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Republic Pictures


wouldbestar
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On Encore last week, I saw clips of a luncheon to commemorate 75 years of Republic Pictures with many of their stars sharing stories of their time there. Is there some sort of DVD coming out as there was with the M-G-M and Warner anniversaries about the studio? I would like to see it if there is; if not there should be. The Last Command, The Quiet Man, and Johnny Guitar were all made by them and John Wayne became a star there. Like RKO, they might not have been considered top drawer picture makers but they kept actors working and every now and then a real gem appeared. Both filled a niche that others didn't. Where would we be without them?

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Yes, Republic does have its fans...and like you said, they had their own stars that became very famous.

 

What I have noticed about some of these studios on the periphery is that they tend to hire actors, producers and directors on the way up and on the way down. As a result, they go through rather interesting production cycles and do indeed turn out some real gems from time to time.

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Technically, didn't John Wayne become a star thanks to producer Walter Wanger's *Stagecoach* ?

 

Edited by: Fedya on Nov 7, 2010 11:00 PM, because the forum's wonky formatting doesn't like bold next to a question mark

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> {quote:title=cody1949 wrote:}{quote}

> What has Stagecoach got to do with Republic Pictures? There is absolutely no connection whatsoever.

 

I believe that the OP gave Republic the credit for making John Wayne a star, which is not completely correct. Yes, he was a star of B westerns for Republic, but it wasn't until the success of STAGECOACH that the other Major studios in 1940 like Paramount, give Wayne a second look.

 

There are two really good books that deal with the Republic story; Republic Studios: Between Poverty Row and The Majors by Richard Maurice Hurst and Jon Tuska's The Vanishing Legion: A History of Mascot Pictures 1927-1935. The last chapter of Tuska's fascinating book talks about when Mascot merged with Herbert Yates' Consolidated Film Laboratories and Trem Carr and W. Ray Johnson of Monogram in 1935. They are both well worth searching for.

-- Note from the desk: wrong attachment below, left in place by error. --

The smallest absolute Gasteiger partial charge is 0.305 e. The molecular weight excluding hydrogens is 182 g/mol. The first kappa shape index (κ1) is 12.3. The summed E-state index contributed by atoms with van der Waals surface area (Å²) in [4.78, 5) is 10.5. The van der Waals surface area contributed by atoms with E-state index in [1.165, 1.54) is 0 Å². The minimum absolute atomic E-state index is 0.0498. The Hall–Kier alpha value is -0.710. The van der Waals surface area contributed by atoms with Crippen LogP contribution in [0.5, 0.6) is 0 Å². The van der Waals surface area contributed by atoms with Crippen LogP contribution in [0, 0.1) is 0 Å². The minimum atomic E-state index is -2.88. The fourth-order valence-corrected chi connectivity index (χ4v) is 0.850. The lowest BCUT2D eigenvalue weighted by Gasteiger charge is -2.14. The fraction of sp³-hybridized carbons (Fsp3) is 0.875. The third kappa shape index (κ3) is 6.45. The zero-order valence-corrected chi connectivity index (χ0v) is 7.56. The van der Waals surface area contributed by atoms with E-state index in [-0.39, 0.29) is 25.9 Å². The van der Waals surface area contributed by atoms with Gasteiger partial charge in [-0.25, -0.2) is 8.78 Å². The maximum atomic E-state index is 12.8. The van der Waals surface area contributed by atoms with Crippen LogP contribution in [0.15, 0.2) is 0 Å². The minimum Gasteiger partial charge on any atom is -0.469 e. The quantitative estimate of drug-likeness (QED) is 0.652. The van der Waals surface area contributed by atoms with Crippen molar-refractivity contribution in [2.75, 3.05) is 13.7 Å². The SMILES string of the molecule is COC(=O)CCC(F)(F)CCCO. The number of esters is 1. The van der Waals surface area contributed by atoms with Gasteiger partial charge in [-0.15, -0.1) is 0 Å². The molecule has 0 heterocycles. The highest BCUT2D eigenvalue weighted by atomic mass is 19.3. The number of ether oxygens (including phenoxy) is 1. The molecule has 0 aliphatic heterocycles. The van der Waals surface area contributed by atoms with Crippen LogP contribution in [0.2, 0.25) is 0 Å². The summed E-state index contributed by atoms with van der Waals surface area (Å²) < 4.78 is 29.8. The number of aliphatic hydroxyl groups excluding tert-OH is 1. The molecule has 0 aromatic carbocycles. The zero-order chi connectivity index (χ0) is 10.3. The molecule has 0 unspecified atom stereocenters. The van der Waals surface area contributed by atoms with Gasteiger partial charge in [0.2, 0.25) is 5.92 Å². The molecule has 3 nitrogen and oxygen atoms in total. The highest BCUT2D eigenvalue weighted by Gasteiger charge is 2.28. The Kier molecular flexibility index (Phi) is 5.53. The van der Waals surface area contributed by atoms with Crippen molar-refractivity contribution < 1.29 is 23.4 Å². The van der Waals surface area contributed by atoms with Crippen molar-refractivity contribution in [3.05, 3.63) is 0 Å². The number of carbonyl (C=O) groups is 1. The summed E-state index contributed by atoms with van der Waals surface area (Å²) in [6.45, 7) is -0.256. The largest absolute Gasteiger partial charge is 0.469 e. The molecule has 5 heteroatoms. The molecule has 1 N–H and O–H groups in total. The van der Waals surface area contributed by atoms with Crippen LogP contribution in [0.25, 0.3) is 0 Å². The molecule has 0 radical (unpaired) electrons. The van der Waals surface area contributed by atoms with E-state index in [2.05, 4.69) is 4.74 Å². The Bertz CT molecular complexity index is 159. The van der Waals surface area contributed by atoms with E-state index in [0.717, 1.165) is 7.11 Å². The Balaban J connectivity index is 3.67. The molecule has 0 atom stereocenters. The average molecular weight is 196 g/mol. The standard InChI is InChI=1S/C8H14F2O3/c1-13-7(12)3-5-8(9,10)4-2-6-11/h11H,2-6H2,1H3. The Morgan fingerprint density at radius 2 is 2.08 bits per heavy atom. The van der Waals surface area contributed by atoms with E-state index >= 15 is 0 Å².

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There's also a fairly good new book on the Lydecker brothers, whose scale model work did so much to make the Republic films look costlier than they were.

 

http://www.amazon.com/Legendary-Lydecker-Brothers-Alan-Henderson/dp/1453735372/ref=sr_1_1?s=books&ie=UTF8&qid=1289228738&sr=1-1

 

There are copies of THE REPUBLIC PICTURES story (which I saw on & taped from AMC) at Amazon at very attractive prices.

 

Republic fascinates me, as do most studios whose bread and butter is genre product, and who operate on thrifty budgets. (Hammer is another.) With Republic, of course, it was the serials, and they made all, the best ones. But in the mid top late 1940s they made the deliberate attempt to upgrade to Major status by luring in directors with the promise of funding their put projects that other studios had rejected, so long as the directors could make the film on a tight budget. Thanks to Republic we have THE RED PONY, THE QUIET MAN, MACBETH and many others.The only studio that successfully transitioned from Poverty Row to Major was Columbia... but Republic came so close...

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Actually, the trajectory (our new favorite word at CBS) of PURSUED and the United States Pictures package was that Milton Sperling sold the group to Richard Feiner, who released them under the Jayark banner. In the 1980's, Feiner sold the group to Republic Pictures, retaining all ancillary rights including music publishing, soundtrack rights and remake rights. Feiner tried to remake MARJORIE MORNINGSTAR with Al Pacino but it went nowhere.

 

My soundtrack company produced several United States Pictures soundtrack albums, including PURSUED, licensed through Feiner.

 

pursued.jpg

 

http://chelsearialtostudios.com/projects/pursued.mp3

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